For the drip you’ll need lots of bowls. You can use candy melts or white chocolate for this. If you’re using candy melts, place a few coloured candy melts in each bowl, combining colours to make any shades you don’t have, like pink and blue to make purple.
Now you can either warm heavy whipping cream or double cream until bubbles form around the edges and then pour the cream into each bowl, or spoon cold cream into the bowls and put them in the microwave one by one. For drips made with candy melts you need 4 times the candy melts compared to cream, for example 40g of candy melts and 10g of cream.
After melting the drips and letting them come to room temperature, do a test drip on the side of the bowl before you move on to your cake. If you’re using white chocolate instead of candy melts, melt 3 parts of white chocolate with 1 part of cream, for example 300g chocolate with 100g cream, and then divide the drip between bowls and add a tiny bit of gel colour on a toothpick to each bowl.
Take your cake out of the fridge and apply the drips with a spoon, scooping up some of the drip and then holding your spoon above the edge fo the cake and angling it to let the drip spill out slowly, moving your spoon around the edge of the cake and pausing wherever you want there to be a drip.
Your cake needs to be cold for this because the coldness of the cake stops the drip from running all the way down to the bottom of the cake. Change colours as you work your way around the cake and ideally all of your drips will be made with the same ratio of cream to chocolate or candy melts, so they’ll all be the same consistency and you’ll get the same drip effect but in lots of different colours.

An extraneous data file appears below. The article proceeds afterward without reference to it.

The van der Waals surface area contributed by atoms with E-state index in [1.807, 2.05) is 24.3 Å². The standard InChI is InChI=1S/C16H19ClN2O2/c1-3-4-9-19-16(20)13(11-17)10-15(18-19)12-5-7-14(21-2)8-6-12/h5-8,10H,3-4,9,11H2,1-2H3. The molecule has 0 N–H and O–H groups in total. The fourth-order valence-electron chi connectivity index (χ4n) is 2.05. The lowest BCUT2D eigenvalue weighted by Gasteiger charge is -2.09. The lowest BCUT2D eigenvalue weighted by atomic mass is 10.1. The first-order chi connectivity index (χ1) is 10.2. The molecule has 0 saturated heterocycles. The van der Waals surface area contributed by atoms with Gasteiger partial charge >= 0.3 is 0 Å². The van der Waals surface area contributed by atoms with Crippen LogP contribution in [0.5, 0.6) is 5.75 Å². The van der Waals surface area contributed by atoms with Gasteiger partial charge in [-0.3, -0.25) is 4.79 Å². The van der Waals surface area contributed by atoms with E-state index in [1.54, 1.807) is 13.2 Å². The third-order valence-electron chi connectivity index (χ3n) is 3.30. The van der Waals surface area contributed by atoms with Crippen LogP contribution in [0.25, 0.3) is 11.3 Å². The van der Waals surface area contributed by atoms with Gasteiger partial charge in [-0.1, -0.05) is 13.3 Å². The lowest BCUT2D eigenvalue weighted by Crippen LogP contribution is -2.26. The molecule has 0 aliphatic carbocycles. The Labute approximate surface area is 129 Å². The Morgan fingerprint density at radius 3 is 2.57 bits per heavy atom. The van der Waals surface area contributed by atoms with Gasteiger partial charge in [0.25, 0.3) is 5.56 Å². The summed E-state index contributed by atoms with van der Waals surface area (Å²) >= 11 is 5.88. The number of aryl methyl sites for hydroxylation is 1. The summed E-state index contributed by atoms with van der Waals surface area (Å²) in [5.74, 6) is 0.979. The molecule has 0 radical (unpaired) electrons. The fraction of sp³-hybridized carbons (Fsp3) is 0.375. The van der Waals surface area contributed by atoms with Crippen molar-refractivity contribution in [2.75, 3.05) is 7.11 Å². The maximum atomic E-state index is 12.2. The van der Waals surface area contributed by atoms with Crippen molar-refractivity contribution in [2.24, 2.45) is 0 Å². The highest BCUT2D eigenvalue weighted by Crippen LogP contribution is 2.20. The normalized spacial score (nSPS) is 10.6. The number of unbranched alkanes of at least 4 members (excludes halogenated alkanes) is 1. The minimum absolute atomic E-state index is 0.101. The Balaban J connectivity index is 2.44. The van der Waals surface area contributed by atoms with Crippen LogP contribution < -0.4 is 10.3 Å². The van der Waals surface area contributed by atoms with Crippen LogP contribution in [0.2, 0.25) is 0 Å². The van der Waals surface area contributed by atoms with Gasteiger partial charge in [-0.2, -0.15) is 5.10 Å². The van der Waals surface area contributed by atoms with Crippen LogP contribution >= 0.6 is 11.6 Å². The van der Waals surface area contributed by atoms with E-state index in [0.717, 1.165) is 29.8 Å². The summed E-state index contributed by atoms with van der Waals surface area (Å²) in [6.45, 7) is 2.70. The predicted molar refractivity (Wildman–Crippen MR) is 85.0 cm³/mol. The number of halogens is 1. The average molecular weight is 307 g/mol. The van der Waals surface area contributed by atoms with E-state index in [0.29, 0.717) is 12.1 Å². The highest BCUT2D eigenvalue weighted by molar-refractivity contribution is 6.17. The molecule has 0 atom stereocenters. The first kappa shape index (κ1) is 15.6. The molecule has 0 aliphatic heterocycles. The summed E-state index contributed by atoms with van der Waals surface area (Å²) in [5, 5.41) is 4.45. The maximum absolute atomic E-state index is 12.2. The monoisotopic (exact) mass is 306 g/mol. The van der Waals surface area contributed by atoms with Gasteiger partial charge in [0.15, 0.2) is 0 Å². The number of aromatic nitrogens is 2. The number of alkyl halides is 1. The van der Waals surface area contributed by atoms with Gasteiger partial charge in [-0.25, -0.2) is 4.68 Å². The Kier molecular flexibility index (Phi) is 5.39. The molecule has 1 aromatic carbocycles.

Don’t worry about how neat the edge of the drip is around the edge of the top of the cake because you’re going to cover that up in a moment.
When you finish the drip, pipe swirls or ruffles around the top of the cake with the leftover rainbow buttercream in a piping bag fitted with a Wilton 1M star piping tip. To pipe these ruffles I’m wiggling my bag back and forth so that the buttercream folds over itself.
Because I filled one side of the bag with white buttercream and the other half with rainbow buttercream, the ruffles are white on one side and rainbow on the other side. Hold your bag in the same position as you work your way around the cake so that the colours line themselves up the same way for each ruffle.
Scatter a few sprinkles on the top of the cake and press a few into the sides in random places, or if you have any smudges on your stripes you can be strategic about where you place the stars so that you cover those up.